give that company (or some small set of companies) enough cover that they
can claim that the standard is in fact independent. Recently, this has gone
even a step further, as companies start us standards groups
to create a standard technology.
There is no one company that is doing this sort of thing; indeed, this is
another area where there is plenty of blame to go around. But it doesn't
matter what company or group of companies is doing it; it is a bad thing
for innovation. The whole point of this exercise is to try to pre-empt
any innovation in an area, and instead negotiate some solution that will
advantage the founding companies in an attempt to force the industry into
adopting that solution. The adoption is driven not by the technical
excellence of the approach, but because it is a standard. This
is the sort of thing that I find objectionable, and the sort of thing
that I believe hurts the industry.
Once again (re-read point three), I'm not trying to single out any
particular standardization effort. If you are involved in some standards
group and think I'm talking about you, then perhaps I am, but not about you
only. There are lots of examples, and when I'm writing this I really don't
have any particular example that I am talking about.
What I'm really talking about, I'm afraid, is an industry that has lost
the courage to actually innovate on the belief that a better solution will
win in the marketplace. Instead we now have an industry that seems driven by
the hope that the marketing noise made around establishing a fake standard
will make our customers forget that there is little of value that we are
providing. Such an industry is ripe for harvesting by some company (probably
a small one) taking over by introducing something that is really
innovative. We can all think of examples of where this happened in the
past. I don't think things have changed so much that it won't happen again
in the future.
In the SIP world you wouldn't believe the number of vendors that equate standards based with open. Many times I hear them say their platform is standards based (SIP and VoiceXML). When you ask them for the ability to change the VoiceXML all of a sudden they say 'Sorry we coded it in Java and we don't give out the source.' So much for standards!
The problems you talk about have been around since the '80s. I remember the meetings that come up with X.400 and X.500. Now there was a nightmare! Marketing types all over the place. I immediately went to the IETF working on SNMP, WinSock, etc. It was nice - technologists that built stuff working on standards. Today the same problem that hit the X400/X500 commits are in the IETF and W3C!
It is unreasonable to assume a standards body can entirely create a technology. However, this is almost never the case.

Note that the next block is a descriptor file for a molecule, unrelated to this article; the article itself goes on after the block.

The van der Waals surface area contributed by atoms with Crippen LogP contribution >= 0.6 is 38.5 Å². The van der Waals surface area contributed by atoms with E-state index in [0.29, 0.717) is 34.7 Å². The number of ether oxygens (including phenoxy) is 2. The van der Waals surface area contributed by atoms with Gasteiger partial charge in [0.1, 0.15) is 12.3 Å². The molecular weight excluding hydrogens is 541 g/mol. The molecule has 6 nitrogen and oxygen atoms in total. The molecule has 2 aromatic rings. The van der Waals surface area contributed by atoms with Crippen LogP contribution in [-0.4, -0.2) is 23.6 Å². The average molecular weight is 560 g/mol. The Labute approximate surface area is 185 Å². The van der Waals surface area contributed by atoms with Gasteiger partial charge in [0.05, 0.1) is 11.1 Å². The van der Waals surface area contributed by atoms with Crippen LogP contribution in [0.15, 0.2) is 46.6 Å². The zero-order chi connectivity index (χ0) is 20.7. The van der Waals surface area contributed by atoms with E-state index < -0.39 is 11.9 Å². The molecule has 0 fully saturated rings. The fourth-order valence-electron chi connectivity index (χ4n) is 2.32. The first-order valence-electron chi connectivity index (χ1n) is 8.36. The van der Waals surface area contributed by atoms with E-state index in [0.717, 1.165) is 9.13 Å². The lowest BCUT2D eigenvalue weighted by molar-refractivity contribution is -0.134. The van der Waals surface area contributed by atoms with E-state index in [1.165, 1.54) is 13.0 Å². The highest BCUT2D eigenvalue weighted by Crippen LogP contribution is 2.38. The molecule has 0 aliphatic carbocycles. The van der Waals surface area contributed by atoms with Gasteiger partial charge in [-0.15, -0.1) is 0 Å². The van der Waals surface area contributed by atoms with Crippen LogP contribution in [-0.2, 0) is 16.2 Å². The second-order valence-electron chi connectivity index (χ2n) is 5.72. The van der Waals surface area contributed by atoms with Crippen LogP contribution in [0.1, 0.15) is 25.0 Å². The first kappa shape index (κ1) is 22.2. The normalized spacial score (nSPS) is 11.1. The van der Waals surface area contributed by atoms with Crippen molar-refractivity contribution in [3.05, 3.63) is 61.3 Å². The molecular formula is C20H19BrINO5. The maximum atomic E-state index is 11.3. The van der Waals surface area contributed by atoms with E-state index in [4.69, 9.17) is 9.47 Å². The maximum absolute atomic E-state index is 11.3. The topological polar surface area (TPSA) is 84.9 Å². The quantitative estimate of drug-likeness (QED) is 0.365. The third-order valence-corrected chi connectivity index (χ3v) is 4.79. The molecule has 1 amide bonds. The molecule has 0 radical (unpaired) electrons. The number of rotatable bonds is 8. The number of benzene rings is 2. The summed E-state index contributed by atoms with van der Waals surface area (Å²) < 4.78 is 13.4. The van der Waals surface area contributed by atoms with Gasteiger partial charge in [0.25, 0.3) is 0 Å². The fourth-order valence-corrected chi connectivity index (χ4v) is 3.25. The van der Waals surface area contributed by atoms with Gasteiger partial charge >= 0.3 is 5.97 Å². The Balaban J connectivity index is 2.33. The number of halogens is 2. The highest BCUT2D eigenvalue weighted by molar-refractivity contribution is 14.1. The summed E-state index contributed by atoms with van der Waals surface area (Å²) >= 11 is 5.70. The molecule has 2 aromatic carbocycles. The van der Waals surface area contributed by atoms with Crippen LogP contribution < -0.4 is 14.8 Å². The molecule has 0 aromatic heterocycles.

Usually, a standards body is created to standardized an existing or recently-created technology. (The W3C is a good example of this, as is the ISO committee governing the C language.) I seriously doubt the JPEG group set out to create the JPEG standard -- they probably already had some preliminary form of the technology developed, and then standardized it.
When standards bodies set out to create entirely new technologies, usually these bodies are comprised of people knowledgeable about the particular task and may be able to "innovate" a little better than your John Q. Programmer. That isn't to say that John couldn't innovate, but chances are, the experts are usually more qualified to do so. Also, under my previous logic, if he did innovate, he could always have it developed into a standard with his own group later on.
I don't see anything wrong with standards, but I see a lot right with them.
Command driven technology trying to compete with market driven technology, without having a slush fund to distort that process (Microsoft), is in for a tough ride.
Command (or Control) based systems derive from the top and trickle to the bottom. Determine everything that should or will be, plan for it, and then execute the plan. Except there are a million-and-one variables that are unseen and unpredictable that can upset that cart.
Market driven systems start from the bottom and percolate up. The process appears piece-meal and chaotic as it adopts to demands. But the result is something that has adapted to challenges.
The building of the Internet was the nursery for IP, TCP, SMTP, FTP, and other standards. The rise of personal computers was the birthplace for CPM, DOS, Unix, Linux, the Floppy, and so on.
I think standard practices emerge because they work best and allow their adopters to survive against competitors. When you go counter to that, develop a standard first, the resulting standard starts out with a handicap that will be difficult to overcome when it hits the real world.
Yet exceptions do exist. MPEG-2, MPEG-4 are good examples. But it seems like they are exceptions rather than the norm.
In 1999 I thought it would be a good idea to develop a open way of moving business documents around. I'm talking about things like basic orders and invoices. Ideally there would be a simple way to transmit and verify business documents, and that they would have a standard format such that most accounting systems could understand them.